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broken field

Origin of broken field
1895-1900, Americanism


[broh-kuh n-feeld] /ˈbroʊ kənˈfild/
adjective, Football.
performed, as by a ball-carrier, in a wide-open area covered by few defensive players, as opposed to the heavily trafficked area near the line of scrimmage.
1920-25, Americanism Unabridged
Based on the Random House Dictionary, © Random House, Inc. 2015.
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Examples from the Web for broken field
Historical Examples
  • The trees seemed of a strange shape, and strange were the stunted thorns dotted about the broken field in which he stood.

    The Secret Glory Arthur Machen
  • Like a broken field runner going absolutely haywire he dodged this way and that, and ducked under wings, or around parked planes.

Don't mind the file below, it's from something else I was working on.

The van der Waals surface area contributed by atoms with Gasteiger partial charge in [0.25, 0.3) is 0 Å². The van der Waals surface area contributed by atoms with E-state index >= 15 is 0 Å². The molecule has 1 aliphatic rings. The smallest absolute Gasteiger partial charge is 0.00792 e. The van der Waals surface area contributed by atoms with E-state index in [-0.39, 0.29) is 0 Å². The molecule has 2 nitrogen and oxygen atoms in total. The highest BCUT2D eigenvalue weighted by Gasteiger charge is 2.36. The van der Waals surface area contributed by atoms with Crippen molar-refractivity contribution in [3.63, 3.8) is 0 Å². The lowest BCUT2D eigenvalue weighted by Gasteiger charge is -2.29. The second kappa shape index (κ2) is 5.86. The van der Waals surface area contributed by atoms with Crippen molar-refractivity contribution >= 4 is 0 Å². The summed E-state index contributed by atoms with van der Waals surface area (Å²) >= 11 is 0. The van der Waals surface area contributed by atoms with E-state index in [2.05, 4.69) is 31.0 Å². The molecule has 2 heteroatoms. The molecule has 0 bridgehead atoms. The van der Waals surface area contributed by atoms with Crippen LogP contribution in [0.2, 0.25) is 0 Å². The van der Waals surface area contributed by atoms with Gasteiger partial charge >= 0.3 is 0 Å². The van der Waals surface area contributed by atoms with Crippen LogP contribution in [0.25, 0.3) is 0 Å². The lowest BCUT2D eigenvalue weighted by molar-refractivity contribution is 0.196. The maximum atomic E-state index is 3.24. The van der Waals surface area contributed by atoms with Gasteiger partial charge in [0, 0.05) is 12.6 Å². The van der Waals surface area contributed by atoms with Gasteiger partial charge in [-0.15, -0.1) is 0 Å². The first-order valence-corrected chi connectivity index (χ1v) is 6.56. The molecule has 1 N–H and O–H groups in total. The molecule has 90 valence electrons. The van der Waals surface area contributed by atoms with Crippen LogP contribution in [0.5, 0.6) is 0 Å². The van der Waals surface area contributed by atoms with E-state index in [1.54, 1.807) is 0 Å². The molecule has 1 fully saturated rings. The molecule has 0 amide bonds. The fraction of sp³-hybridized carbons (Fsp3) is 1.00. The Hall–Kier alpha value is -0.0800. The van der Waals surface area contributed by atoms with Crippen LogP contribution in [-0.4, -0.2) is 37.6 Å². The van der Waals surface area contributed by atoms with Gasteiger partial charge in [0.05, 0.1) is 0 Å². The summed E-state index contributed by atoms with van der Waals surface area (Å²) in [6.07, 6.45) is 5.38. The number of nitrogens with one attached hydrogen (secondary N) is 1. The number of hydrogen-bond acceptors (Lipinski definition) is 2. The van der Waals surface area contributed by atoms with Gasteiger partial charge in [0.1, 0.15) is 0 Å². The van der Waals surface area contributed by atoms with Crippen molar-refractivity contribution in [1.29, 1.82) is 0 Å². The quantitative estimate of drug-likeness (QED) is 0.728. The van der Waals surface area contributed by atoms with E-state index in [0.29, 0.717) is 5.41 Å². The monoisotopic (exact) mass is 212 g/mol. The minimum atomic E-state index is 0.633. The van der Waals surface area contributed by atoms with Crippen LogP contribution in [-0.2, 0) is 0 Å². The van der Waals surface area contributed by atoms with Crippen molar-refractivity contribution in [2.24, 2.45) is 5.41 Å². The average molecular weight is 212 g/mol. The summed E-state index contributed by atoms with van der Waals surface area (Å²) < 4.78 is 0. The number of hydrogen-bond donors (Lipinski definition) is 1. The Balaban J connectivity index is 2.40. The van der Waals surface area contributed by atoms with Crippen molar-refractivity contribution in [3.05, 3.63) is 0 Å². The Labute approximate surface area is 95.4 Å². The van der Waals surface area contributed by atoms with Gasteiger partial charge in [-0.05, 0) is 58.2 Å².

Dave Dawson on Guadalcanal Robert Sydney Bowen
  • The second received the kick-off and Marvin ran the ball back forty yards through a broken field before he was nailed.

    Left End Edwards Ralph Henry Barbour
  • His gun barked, but Black Bart was running like a football player down a broken field, swerving here and there with uncanny speed.

    The Seventh Man Max Brand
  • But instants passed, and, indubitably, the world was a broken field!

    Foes Mary Johnston
  • Sometimes, indeed, the shrapnel lays a finger on him, but he whirls away out of its grip like a quarterback in a broken field.

    The A.E.F. Heywood Broun
  • His ability to avoid tacklers in the broken field had always puzzled me.

    Football Days William H. Edwards
  • Eventually we crossed this broken field, reaching the edge of the gravel slope, where we were very glad indeed to rest.

  • He had made a run of ninety yards through a broken field in the last minute of play.

  • And what do you call this broken field of long pieces more or less closely connected?

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